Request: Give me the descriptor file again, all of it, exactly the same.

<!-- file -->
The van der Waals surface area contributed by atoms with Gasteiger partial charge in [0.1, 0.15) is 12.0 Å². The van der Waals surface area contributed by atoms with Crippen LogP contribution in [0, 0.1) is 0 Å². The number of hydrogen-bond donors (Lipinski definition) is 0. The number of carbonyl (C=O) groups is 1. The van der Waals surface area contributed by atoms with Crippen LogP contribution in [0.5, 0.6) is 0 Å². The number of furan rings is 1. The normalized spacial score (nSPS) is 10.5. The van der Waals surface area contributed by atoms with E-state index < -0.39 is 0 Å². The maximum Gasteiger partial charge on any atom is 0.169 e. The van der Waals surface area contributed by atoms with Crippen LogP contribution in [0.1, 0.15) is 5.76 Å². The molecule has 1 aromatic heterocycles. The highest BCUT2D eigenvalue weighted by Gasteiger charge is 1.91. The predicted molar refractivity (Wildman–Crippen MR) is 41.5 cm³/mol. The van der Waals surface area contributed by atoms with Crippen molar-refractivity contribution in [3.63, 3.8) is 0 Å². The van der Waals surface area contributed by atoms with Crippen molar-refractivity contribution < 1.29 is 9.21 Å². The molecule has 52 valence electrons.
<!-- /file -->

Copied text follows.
The van der Waals surface area contributed by atoms with Gasteiger partial charge in [0.1, 0.15) is 12.0 Å². The van der Waals surface area contributed by atoms with Crippen LogP contribution in [0, 0.1) is 0 Å². The number of hydrogen-bond donors (Lipinski definition) is 0. The number of carbonyl (C=O) groups is 1. The van der Waals surface area contributed by atoms with Crippen LogP contribution in [0.5, 0.6) is 0 Å². The number of furan rings is 1. The normalized spacial score (nSPS) is 10.5. The van der Waals surface area contributed by atoms with E-state index < -0.39 is 0 Å². The maximum Gasteiger partial charge on any atom is 0.169 e. The van der Waals surface area contributed by atoms with Crippen LogP contribution in [0.1, 0.15) is 5.76 Å². The molecule has 1 aromatic heterocycles. The highest BCUT2D eigenvalue weighted by Gasteiger charge is 1.91. The predicted molar refractivity (Wildman–Crippen MR) is 41.5 cm³/mol. The van der Waals surface area contributed by atoms with Crippen molar-refractivity contribution in [3.63, 3.8) is 0 Å². The van der Waals surface area contributed by atoms with Crippen molar-refractivity contribution < 1.29 is 9.21 Å². The molecule has 52 valence electrons.